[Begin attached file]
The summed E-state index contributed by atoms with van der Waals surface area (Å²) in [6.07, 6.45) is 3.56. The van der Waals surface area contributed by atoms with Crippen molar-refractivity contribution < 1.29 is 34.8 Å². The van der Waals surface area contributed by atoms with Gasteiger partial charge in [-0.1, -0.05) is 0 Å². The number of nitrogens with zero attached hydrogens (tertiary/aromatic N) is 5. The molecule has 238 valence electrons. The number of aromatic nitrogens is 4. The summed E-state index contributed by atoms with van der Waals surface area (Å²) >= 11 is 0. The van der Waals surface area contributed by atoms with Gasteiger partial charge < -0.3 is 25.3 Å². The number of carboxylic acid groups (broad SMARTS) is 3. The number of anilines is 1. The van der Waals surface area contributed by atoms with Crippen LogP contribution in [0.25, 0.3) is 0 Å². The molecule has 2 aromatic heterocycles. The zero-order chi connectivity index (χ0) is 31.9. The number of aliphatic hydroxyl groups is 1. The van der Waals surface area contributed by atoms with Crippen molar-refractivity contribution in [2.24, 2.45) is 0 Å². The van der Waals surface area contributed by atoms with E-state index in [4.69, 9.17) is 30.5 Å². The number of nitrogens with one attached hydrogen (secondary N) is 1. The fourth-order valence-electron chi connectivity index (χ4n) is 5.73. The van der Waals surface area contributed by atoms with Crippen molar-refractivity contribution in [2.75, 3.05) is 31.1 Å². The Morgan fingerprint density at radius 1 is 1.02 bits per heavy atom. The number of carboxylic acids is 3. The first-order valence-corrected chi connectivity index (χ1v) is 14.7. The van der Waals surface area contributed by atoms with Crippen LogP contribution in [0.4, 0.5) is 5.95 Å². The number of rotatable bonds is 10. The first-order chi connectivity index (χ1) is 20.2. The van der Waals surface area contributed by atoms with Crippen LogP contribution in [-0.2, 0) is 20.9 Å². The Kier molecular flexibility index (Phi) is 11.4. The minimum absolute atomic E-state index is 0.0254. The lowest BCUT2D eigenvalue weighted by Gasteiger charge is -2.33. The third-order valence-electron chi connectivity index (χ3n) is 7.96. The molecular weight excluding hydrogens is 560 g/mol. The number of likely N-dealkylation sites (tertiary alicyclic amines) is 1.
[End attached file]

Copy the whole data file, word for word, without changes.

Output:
The summed E-state index contributed by atoms with van der Waals surface area (Å²) in [6.07, 6.45) is 3.56. The van der Waals surface area contributed by atoms with Crippen molar-refractivity contribution < 1.29 is 34.8 Å². The van der Waals surface area contributed by atoms with Gasteiger partial charge in [-0.1, -0.05) is 0 Å². The number of nitrogens with zero attached hydrogens (tertiary/aromatic N) is 5. The molecule has 238 valence electrons. The number of aromatic nitrogens is 4. The summed E-state index contributed by atoms with van der Waals surface area (Å²) >= 11 is 0. The van der Waals surface area contributed by atoms with Gasteiger partial charge < -0.3 is 25.3 Å². The number of carboxylic acid groups (broad SMARTS) is 3. The number of anilines is 1. The van der Waals surface area contributed by atoms with Crippen LogP contribution in [0.25, 0.3) is 0 Å². The molecule has 2 aromatic heterocycles. The zero-order chi connectivity index (χ0) is 31.9. The number of aliphatic hydroxyl groups is 1. The van der Waals surface area contributed by atoms with Crippen molar-refractivity contribution in [2.24, 2.45) is 0 Å². The van der Waals surface area contributed by atoms with E-state index in [4.69, 9.17) is 30.5 Å². The number of nitrogens with one attached hydrogen (secondary N) is 1. The fourth-order valence-electron chi connectivity index (χ4n) is 5.73. The van der Waals surface area contributed by atoms with Crippen molar-refractivity contribution in [2.75, 3.05) is 31.1 Å². The Morgan fingerprint density at radius 1 is 1.02 bits per heavy atom. The number of carboxylic acids is 3. The first-order valence-corrected chi connectivity index (χ1v) is 14.7. The van der Waals surface area contributed by atoms with Crippen LogP contribution in [0.4, 0.5) is 5.95 Å². The number of rotatable bonds is 10. The first-order chi connectivity index (χ1) is 20.2. The van der Waals surface area contributed by atoms with Crippen LogP contribution in [-0.2, 0) is 20.9 Å². The Kier molecular flexibility index (Phi) is 11.4. The minimum absolute atomic E-state index is 0.0254. The lowest BCUT2D eigenvalue weighted by Gasteiger charge is -2.33. The third-order valence-electron chi connectivity index (χ3n) is 7.96. The molecular weight excluding hydrogens is 560 g/mol. The number of likely N-dealkylation sites (tertiary alicyclic amines) is 1.